Although the university claimed that Churchill could not be fired for exercising his free speech rights, a conveniently timed “investigation” into his background allegedly disclosed that he had engaged in plagiarism and other forms of academic misconduct. This, in turn, was used as the basis for his dismissal.

Contrast this with the lack of outrage directed against John Yoo. Prior to obtaining his current position, Yoo was a loyal devotee of the Bush dictatorship, working in the Justice Department’s Office of Legal Counsel. During his tenure there, he authored a controversial memorandum proclaiming that the fraudulently elected George W. Bush had the authority to suspend The Bill of Rights—in particular the rights to freedom of speech and press—and to arrest American citizens without legal due process or access to the court system.

Yet this is the same George W. Bush who, shortly after the September 11th attacks, claimed that terrorists hated America because of its freedoms. Who then is more repugnant: the man who used an offensive metaphor to analyze the actions of terrorists, or the man who wanted to capitulate to them by calling for the destruction of the very freedoms the terrorists themselves allegedly sought to destroy?

There are several reasons why The Bill of Rights is becoming irrelevant to the majority of Americans. One is because it does not apply to the private sector, and the happiness and well-being of most Americans is contingent upon this sector; thus there is a greater fear of offending one’s boss than offending the government. The doctrine of “at-will” employment permits an employer to fire an employee for any reason or for no reason at all; consequently if there is a choice between expressing an opinion and getting fired or remaining silent and staying employed, most people will be inclined to select the latter.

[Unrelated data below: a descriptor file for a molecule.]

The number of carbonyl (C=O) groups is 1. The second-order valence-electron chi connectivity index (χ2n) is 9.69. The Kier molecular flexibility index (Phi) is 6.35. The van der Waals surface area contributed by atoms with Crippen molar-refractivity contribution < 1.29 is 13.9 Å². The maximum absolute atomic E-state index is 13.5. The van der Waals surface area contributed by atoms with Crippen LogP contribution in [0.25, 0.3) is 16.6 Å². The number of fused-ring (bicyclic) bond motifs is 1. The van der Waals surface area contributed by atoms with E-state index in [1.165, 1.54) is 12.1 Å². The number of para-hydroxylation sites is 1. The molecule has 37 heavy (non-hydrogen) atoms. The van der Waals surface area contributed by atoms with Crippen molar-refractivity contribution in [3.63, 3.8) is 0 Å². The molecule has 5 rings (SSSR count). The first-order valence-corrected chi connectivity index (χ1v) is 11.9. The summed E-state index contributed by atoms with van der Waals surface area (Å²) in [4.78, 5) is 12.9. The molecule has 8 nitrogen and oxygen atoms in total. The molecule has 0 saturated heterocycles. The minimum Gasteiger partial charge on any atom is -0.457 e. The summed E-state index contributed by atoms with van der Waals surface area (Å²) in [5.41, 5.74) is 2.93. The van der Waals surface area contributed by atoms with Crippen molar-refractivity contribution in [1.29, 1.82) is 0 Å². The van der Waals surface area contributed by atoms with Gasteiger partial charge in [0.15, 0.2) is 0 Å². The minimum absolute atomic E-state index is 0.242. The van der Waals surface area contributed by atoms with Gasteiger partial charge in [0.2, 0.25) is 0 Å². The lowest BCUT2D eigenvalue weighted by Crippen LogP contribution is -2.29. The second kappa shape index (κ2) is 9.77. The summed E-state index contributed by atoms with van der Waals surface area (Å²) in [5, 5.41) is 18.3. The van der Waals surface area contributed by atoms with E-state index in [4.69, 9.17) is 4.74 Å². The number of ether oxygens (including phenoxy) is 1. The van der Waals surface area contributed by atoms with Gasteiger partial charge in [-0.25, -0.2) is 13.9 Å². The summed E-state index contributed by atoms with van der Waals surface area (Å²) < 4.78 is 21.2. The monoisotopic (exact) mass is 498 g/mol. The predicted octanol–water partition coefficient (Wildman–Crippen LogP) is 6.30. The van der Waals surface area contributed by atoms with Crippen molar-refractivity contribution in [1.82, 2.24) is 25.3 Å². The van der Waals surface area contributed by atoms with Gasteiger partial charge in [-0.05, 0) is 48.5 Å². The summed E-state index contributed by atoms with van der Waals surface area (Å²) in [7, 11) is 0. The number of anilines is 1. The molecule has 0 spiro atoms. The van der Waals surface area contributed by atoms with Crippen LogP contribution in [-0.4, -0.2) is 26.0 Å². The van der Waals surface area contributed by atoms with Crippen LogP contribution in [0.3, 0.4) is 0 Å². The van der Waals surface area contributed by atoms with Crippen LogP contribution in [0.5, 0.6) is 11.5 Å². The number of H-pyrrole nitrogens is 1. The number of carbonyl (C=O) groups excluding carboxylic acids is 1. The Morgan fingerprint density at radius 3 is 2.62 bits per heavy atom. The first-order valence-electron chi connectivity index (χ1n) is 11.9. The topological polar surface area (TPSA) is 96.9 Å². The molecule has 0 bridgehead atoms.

Another reason is the concerted effort to keep Americans ignorant of their freedoms under The Bill of Rights. This is being accomplished through policies like “random” drug testing in the public schools.

On the surface, it is difficult to argue with the promoted purpose of “random” drug testing, since most people will agree that deterring children from abusing drugs is a noble idea. But the real reasons for such testing are far more insidious.

First, “random” drug testing is a recipe for corruption, because private testing laboratories may be inclined to provide financial kickbacks to school officials in return for their business. Those who doubt that the rights of children can be abused for profit need only look to Pennsylvania, where two juvenile court judges have been accused of accepting millions of dollars in kickbacks in exchange for sending youthful offenders to privately owned detention centers.

Second, the term “random” is nothing more than a disingenuous way to circumvent the law. Schools already have the right to search students on the basis of “reasonable suspicion,” a lower standard than the traditionally used “probable cause.” Proponents of random drug testing, however, have deceptively argued that the use of the “reasonable suspicion” standard could raise allegations that students of certain races and genders were being discriminatorily singled out for testing. So, by hiding behind the word “random,” school officials can manipulate their computers to choose which students to test while pretending to have no control over the selection process.